September 26 Social Cognition, cont. Readings 10 - 12

Attitude Change Text, Chapter 6

Readings 13 - 15

October 3 Attitude Change, cont. Project topic due (Oct 3)

October 10 Exam #2 (October 10)

Social Influence Text, Chapter 7

October 17 Social Influence, cont. Reading 16 - 18.

Attractions and Relationships Text, Chapter 8

October 24 Attraction and Relationships, cont. Reading 19 - 21

October 31 Prosocial Motivation Text, Chapter 9

Readings 22 - 23

November 7 Exam #3 (November 9)

Human Aggression Text, Chapter 10

November 14 Human Aggression, cont. Readings 25 - 27

Group Processes Text, Chapter 11

November 22 Group Processes Readings 28 - 30

November 28 Group Processes, cont.

Prejudice and Out-Group Text, Chapter 12

Relations Project due (Dec. 4)

December 5 Prejudice and group relations Readings 31 - 33.

December 11 Final Exam, Monday, December 11, 10:30 A.M.

VII. Reading List

On Methodology (Chapter 2):

1. Schmidt, F. L. (1992). What do the data really mean? Research findings, meta-analysis, and cumulative knowledge in psychology. American Psychologist, 47, 1173-1181.

2. Georgesen, J. C. & Harris, M. J. (1998). Why's my boss always holding me down? A meta-analysis of power effects on performance evaluations. Personality and Social Psychology Review, 2, 184-195.

3. De Dreu, C. K. W., Weingart, L. R. & Kwon, S. (2000). Influence of social motives on integrative negotiation: A meta-analytic review and test of two theories. Journal of Personality and Social Psychology, 78, 889-905.

On Self and Identity (Chapter 3):

4. Heatherton, T. F. & Vohs, K. D. (2000). Interpersonal evaluations following threats to self: Role of self-esteem. Journal of Personality and Social Psychology, 78, 725-736.

5. Boney-McCoy, S., Gibbons, F. X., & Gerrard, M. (1999). Self-esteem, compensatory self-enhancement, and the consideration of health risk. Personality and Social Psychology Bulletin, 25, 954-965.

6. Eisenberger, R., Rhoades, L., & Cameron, J. (1999). Does pay for performance increase or decrease perceived self-determination and intrinsic motivation? Journal of Personality and Social Psychology, 77, 1026-1040.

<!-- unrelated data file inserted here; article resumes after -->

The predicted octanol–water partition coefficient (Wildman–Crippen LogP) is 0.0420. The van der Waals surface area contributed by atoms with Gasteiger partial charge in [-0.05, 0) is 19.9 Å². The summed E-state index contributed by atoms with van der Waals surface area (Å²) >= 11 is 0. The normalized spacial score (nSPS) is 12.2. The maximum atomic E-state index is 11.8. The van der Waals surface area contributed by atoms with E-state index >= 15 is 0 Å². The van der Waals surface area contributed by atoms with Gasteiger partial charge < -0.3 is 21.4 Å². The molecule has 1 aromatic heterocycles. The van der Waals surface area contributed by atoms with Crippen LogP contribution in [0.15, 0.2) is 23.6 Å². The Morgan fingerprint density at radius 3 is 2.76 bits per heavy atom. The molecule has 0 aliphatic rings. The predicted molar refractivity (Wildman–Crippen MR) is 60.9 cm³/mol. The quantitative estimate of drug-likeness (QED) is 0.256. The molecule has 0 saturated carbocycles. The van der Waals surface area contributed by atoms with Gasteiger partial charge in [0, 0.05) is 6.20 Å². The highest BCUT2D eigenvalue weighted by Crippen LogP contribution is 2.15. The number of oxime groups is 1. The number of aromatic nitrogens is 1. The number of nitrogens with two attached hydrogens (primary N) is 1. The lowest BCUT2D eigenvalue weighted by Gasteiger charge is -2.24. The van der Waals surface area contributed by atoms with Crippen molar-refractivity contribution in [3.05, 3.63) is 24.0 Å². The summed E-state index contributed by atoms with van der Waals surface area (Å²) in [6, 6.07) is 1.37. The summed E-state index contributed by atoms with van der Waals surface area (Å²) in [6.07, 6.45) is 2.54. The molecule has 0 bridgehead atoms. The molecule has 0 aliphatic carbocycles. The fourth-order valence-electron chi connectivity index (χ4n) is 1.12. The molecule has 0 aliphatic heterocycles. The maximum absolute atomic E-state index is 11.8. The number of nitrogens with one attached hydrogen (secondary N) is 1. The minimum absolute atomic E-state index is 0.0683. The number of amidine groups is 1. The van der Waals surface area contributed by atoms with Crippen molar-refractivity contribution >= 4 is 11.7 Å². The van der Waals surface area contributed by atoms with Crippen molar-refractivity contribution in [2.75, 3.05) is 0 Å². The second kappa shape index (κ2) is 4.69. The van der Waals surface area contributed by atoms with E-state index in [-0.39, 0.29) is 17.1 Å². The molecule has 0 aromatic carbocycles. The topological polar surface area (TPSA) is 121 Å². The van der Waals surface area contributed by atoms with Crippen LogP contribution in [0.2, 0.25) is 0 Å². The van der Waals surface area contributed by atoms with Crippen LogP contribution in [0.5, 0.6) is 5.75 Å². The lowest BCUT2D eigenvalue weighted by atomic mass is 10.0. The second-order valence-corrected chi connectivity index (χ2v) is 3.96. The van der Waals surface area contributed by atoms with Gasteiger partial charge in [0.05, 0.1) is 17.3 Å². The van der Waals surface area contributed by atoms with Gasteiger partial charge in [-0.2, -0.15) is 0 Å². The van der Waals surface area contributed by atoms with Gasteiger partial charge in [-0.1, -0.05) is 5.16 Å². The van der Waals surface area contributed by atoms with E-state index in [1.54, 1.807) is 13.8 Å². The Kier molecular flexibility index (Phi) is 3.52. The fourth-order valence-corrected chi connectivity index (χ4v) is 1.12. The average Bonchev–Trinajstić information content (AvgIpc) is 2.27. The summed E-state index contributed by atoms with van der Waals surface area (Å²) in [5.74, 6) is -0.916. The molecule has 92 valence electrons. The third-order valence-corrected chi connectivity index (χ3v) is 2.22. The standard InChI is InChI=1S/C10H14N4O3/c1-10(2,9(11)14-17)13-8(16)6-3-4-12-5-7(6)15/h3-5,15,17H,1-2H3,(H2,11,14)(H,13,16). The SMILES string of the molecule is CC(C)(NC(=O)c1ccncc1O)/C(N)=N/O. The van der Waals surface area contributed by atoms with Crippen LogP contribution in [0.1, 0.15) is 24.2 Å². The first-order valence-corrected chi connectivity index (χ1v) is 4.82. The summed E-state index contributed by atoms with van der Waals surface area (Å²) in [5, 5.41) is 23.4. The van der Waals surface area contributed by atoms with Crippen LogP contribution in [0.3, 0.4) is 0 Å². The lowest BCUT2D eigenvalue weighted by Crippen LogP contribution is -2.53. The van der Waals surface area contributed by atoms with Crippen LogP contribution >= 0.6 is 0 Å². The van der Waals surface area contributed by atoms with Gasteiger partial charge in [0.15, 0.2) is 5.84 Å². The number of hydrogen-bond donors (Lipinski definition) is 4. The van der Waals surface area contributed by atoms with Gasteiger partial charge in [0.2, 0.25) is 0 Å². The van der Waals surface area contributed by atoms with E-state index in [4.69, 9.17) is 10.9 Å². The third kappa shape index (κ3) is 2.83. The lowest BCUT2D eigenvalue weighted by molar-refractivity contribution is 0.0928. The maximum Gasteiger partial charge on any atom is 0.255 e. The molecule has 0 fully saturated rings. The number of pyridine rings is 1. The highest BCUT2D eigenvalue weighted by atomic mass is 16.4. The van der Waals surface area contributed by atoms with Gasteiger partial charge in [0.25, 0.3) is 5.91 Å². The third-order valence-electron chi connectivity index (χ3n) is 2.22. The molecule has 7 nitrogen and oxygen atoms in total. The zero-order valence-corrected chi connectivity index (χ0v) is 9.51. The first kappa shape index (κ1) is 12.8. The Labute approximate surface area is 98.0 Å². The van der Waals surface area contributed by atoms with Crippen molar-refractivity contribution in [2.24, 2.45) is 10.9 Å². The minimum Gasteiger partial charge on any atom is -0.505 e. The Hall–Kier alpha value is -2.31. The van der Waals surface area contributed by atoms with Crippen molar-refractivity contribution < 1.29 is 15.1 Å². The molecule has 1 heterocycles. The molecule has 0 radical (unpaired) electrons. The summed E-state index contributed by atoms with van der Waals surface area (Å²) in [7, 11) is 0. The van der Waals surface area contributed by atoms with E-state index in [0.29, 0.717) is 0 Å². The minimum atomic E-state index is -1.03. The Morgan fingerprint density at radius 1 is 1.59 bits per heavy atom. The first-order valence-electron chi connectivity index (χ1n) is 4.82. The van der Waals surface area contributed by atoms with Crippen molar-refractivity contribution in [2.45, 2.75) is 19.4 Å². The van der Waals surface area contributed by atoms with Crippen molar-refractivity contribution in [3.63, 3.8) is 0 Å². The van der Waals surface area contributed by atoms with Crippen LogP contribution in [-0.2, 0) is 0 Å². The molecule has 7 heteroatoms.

On Attribution and Interpersonal Perception (Chapter 4):

7. Vonk, R. (1998). The slime effect: suspicion and dislike of likeable behavior toward superiors. Journal of Personality and Social Psychology, 74, 849-864.

8. Pelletier, L. G. & Vallerand, R. J. (1996). Supervisors' beliefs and subordinates' intrinsic motivation: A behavioral confirmation analysis. Journal of Personality and Social Psychology, 71, 331-340.

9. Vonk, R. (1999). Effects of outcome dependency on correspondence bias. Personality and Social Psychology Bulletin, 25, 382-389.

10. Menon, T., Morris, M. W., Chiu, C., & Hong, Y. (1999). Culture and the construal of agency: Attributions to individual versus group dispositions. Journal of Personality and Social Psychology, 76, 701-717.

xx. Dodgson, P. G. & Wood, J. V. (1998). Self-esteem and cognitive accessibility of strengths and weakenesses after failure. Journal of Personality and Social Psychology, 75, 178-197.

4. Alicke, M. D., SoSchiavo, F. M., Zerbst, J., & Zhang, S. (1997). The person who outperforms me is a genius: Maintaining perceived competence in upward social comparison. Journal of Personality and Social Psychology, 73, 781-789. (lecture)

5. Asendorpf, J. B. & Osetendorf, F. (1998). Is self-enhancement healthy: Conceptual, psychometric, and empirical analysis. Journal of Personality and Social Psychology, 74, 955-966. (lecture)

On Social Cognition (Chapter 5):

11. Trope, Y. & Thompson, E. P. (1997). Looking for truth in all the wrong places? Asymmetric search of individuating information about stereotyped group members. Journal of Personality and Social Psychology, 73, 229-241.

12. Dardenne, B. & Leyens, J. (1995). Confirmation bias as a social skill. Personality and Social Psychology Bulletin, 21, 1229-1239.

13. Klauer, K. C., & Meiser, T. (2000). A source monitoring analysis of illusory correlations. Personality and Social Psychology Bulletin, 26, 1074-1093.

On Attitude Change (Chapter 6):

14. Edwards, K. & Smith, E. E. (1996). A disconfirmation bias in the evaluation of arguments. Journal of Personality and Social Psychology, 71, 5-24.

15. Petty, R. E., Fleming, M. A., & White, P. H. (1999). Stigmatized sources and persuasion: Prejudice as a determinant of argument scrutiny. Journal of Personality and Social Psychology, 76, 19-34.

16. Fabrigar, L. R. & Petty, R. E. (1999). The role of affective and cognitive bases of attitudes in susceptibility to affectively and cognitively based persuasion. Personality and Social Psychology Bulletin, 25, 363-381.

17. Cohen, G. L., Aronson, J., & Steele, C. M. (2000). When beliefs yield to evidence: Reducing biased evaluation by affirming the self. Personality and Social Psychology Bulletin, 26, 1151-1164.

On Social Influence (Chapter 7):

18. Totterdell, P., Kellett, S., Teuchmann, K., & Briner, R. B. (1998). Evidence of mood linkage in work groups. Journal of Personality and Social Psychology, 74, 1504-1515.

19. Kashy, D. A. & DePaulo, B. M. (1996). Who lies? Journal of Personality and Social Psychology, 70, 1037-1051.

20. Gordon, R. A. (1996). Impact of ingratiation on judgments and evaluations: A meta-analytic investigation. Journal of Personality and Social Psychology, 71, 54-70.

21. Iyengar, S. S. & Lepper, M. R. (1999). Rethinking the value of choice: A cultural perspective on intrinsic motivation. Journal of Personality and Social Psychology, 76, 349-366.

22 Baron, R. S. (2000). Arousal, capacity, and intense indocrtination. Personality and Social Psychology Review, 6, 238-254.

Readings on other chapters will be added as the semester progresses.